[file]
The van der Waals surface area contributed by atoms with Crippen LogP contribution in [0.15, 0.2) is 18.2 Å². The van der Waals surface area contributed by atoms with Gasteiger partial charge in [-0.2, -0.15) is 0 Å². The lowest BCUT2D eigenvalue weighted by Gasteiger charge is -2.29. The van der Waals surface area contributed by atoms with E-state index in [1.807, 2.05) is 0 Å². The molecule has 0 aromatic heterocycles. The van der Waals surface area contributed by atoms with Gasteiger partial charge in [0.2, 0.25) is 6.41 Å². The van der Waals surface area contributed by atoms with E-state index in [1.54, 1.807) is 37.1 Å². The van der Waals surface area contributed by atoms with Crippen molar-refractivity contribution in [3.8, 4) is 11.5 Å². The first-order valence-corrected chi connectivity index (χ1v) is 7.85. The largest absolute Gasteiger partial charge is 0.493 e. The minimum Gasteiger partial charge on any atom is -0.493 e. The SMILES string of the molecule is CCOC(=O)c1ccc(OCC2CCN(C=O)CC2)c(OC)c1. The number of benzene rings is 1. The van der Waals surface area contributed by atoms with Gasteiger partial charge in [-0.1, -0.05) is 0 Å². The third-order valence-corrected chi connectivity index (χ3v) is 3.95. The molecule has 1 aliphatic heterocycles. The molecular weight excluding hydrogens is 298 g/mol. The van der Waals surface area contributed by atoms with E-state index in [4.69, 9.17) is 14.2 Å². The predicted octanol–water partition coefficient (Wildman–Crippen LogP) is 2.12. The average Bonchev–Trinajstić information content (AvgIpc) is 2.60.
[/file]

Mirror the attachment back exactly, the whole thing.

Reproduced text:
The van der Waals surface area contributed by atoms with Crippen LogP contribution in [0.15, 0.2) is 18.2 Å². The van der Waals surface area contributed by atoms with Gasteiger partial charge in [-0.2, -0.15) is 0 Å². The lowest BCUT2D eigenvalue weighted by Gasteiger charge is -2.29. The van der Waals surface area contributed by atoms with E-state index in [1.807, 2.05) is 0 Å². The molecule has 0 aromatic heterocycles. The van der Waals surface area contributed by atoms with Gasteiger partial charge in [0.2, 0.25) is 6.41 Å². The van der Waals surface area contributed by atoms with E-state index in [1.54, 1.807) is 37.1 Å². The van der Waals surface area contributed by atoms with Crippen molar-refractivity contribution in [3.8, 4) is 11.5 Å². The first-order valence-corrected chi connectivity index (χ1v) is 7.85. The largest absolute Gasteiger partial charge is 0.493 e. The minimum Gasteiger partial charge on any atom is -0.493 e. The SMILES string of the molecule is CCOC(=O)c1ccc(OCC2CCN(C=O)CC2)c(OC)c1. The number of benzene rings is 1. The van der Waals surface area contributed by atoms with Gasteiger partial charge in [-0.1, -0.05) is 0 Å². The third-order valence-corrected chi connectivity index (χ3v) is 3.95. The molecule has 1 aliphatic heterocycles. The molecular weight excluding hydrogens is 298 g/mol. The van der Waals surface area contributed by atoms with E-state index in [4.69, 9.17) is 14.2 Å². The predicted octanol–water partition coefficient (Wildman–Crippen LogP) is 2.12. The average Bonchev–Trinajstić information content (AvgIpc) is 2.60.